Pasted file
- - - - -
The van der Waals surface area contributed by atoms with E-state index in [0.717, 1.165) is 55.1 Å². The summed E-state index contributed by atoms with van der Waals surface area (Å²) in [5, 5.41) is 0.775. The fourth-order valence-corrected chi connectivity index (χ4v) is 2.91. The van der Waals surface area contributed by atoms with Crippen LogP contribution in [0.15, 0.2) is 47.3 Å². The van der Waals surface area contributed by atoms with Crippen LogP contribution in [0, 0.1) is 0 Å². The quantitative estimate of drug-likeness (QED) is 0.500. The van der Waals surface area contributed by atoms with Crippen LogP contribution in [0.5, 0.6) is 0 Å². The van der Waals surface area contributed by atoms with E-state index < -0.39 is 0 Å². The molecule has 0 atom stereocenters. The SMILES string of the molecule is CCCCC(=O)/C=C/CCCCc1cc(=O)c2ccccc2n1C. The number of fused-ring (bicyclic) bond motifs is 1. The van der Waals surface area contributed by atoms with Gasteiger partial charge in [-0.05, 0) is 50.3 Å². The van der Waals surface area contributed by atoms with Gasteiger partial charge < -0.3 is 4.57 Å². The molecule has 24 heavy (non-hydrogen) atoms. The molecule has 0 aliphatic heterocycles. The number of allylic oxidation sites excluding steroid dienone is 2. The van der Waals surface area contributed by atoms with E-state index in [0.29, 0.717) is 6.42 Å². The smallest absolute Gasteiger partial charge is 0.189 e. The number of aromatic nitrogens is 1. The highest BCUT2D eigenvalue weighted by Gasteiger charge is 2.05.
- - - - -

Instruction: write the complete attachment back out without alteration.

The van der Waals surface area contributed by atoms with E-state index in [0.717, 1.165) is 55.1 Å². The summed E-state index contributed by atoms with van der Waals surface area (Å²) in [5, 5.41) is 0.775. The fourth-order valence-corrected chi connectivity index (χ4v) is 2.91. The van der Waals surface area contributed by atoms with Crippen LogP contribution in [0.15, 0.2) is 47.3 Å². The van der Waals surface area contributed by atoms with Crippen LogP contribution in [0, 0.1) is 0 Å². The quantitative estimate of drug-likeness (QED) is 0.500. The van der Waals surface area contributed by atoms with Crippen LogP contribution in [0.5, 0.6) is 0 Å². The van der Waals surface area contributed by atoms with E-state index < -0.39 is 0 Å². The molecule has 0 atom stereocenters. The SMILES string of the molecule is CCCCC(=O)/C=C/CCCCc1cc(=O)c2ccccc2n1C. The number of fused-ring (bicyclic) bond motifs is 1. The van der Waals surface area contributed by atoms with Gasteiger partial charge in [-0.05, 0) is 50.3 Å². The van der Waals surface area contributed by atoms with Gasteiger partial charge < -0.3 is 4.57 Å². The molecule has 24 heavy (non-hydrogen) atoms. The molecule has 0 aliphatic heterocycles. The number of allylic oxidation sites excluding steroid dienone is 2. The van der Waals surface area contributed by atoms with E-state index in [0.29, 0.717) is 6.42 Å². The smallest absolute Gasteiger partial charge is 0.189 e. The number of aromatic nitrogens is 1. The highest BCUT2D eigenvalue weighted by Gasteiger charge is 2.05.